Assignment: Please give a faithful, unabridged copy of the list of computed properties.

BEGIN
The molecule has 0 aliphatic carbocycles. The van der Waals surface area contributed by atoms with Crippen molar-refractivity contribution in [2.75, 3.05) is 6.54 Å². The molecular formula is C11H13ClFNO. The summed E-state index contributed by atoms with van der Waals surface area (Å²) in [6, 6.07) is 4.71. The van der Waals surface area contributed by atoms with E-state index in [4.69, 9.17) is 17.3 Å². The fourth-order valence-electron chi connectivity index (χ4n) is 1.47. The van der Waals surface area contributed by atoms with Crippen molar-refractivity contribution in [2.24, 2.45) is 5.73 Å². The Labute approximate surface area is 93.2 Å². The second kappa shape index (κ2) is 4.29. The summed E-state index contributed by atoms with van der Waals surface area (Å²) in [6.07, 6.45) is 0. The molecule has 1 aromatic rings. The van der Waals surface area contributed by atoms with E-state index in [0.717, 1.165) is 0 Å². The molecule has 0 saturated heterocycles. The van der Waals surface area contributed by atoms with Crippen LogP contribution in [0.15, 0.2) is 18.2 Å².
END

The molecule has 0 aliphatic carbocycles. The van der Waals surface area contributed by atoms with Crippen molar-refractivity contribution in [2.75, 3.05) is 6.54 Å². The molecular formula is C11H13ClFNO. The summed E-state index contributed by atoms with van der Waals surface area (Å²) in [6, 6.07) is 4.71. The van der Waals surface area contributed by atoms with E-state index in [4.69, 9.17) is 17.3 Å². The fourth-order valence-electron chi connectivity index (χ4n) is 1.47. The van der Waals surface area contributed by atoms with Crippen molar-refractivity contribution in [2.24, 2.45) is 5.73 Å². The Labute approximate surface area is 93.2 Å². The second kappa shape index (κ2) is 4.29. The summed E-state index contributed by atoms with van der Waals surface area (Å²) in [6.07, 6.45) is 0. The molecule has 1 aromatic rings. The van der Waals surface area contributed by atoms with E-state index in [0.717, 1.165) is 0 Å². The molecule has 0 saturated heterocycles. The van der Waals surface area contributed by atoms with Crippen LogP contribution in [0.15, 0.2) is 18.2 Å².